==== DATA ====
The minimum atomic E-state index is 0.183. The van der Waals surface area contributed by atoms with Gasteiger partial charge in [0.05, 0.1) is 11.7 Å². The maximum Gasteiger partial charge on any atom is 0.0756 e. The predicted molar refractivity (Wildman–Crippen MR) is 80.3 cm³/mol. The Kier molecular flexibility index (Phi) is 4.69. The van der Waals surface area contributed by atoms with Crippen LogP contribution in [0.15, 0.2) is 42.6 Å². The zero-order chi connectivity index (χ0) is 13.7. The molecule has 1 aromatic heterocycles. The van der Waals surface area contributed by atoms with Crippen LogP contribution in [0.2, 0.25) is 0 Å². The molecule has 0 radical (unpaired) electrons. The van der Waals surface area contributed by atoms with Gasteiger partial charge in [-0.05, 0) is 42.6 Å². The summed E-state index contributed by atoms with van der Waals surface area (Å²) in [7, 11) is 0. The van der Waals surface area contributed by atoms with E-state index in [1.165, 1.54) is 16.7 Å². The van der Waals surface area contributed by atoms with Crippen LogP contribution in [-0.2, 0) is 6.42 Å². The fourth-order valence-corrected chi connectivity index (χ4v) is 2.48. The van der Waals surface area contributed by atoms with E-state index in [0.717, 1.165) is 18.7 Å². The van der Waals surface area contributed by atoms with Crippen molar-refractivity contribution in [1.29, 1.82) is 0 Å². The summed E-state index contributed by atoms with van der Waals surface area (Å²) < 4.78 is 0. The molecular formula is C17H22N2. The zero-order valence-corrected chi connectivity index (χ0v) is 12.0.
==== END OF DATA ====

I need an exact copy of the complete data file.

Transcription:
The minimum atomic E-state index is 0.183. The van der Waals surface area contributed by atoms with Gasteiger partial charge in [0.05, 0.1) is 11.7 Å². The maximum Gasteiger partial charge on any atom is 0.0756 e. The predicted molar refractivity (Wildman–Crippen MR) is 80.3 cm³/mol. The Kier molecular flexibility index (Phi) is 4.69. The van der Waals surface area contributed by atoms with Crippen LogP contribution in [0.15, 0.2) is 42.6 Å². The zero-order chi connectivity index (χ0) is 13.7. The molecule has 1 aromatic heterocycles. The van der Waals surface area contributed by atoms with Crippen LogP contribution in [0.2, 0.25) is 0 Å². The molecule has 0 radical (unpaired) electrons. The van der Waals surface area contributed by atoms with Gasteiger partial charge in [-0.05, 0) is 42.6 Å². The summed E-state index contributed by atoms with van der Waals surface area (Å²) in [7, 11) is 0. The van der Waals surface area contributed by atoms with E-state index in [1.165, 1.54) is 16.7 Å². The van der Waals surface area contributed by atoms with Crippen LogP contribution in [-0.2, 0) is 6.42 Å². The fourth-order valence-corrected chi connectivity index (χ4v) is 2.48. The van der Waals surface area contributed by atoms with E-state index in [0.717, 1.165) is 18.7 Å². The van der Waals surface area contributed by atoms with Crippen molar-refractivity contribution in [1.29, 1.82) is 0 Å². The summed E-state index contributed by atoms with van der Waals surface area (Å²) < 4.78 is 0. The molecular formula is C17H22N2. The zero-order valence-corrected chi connectivity index (χ0v) is 12.0.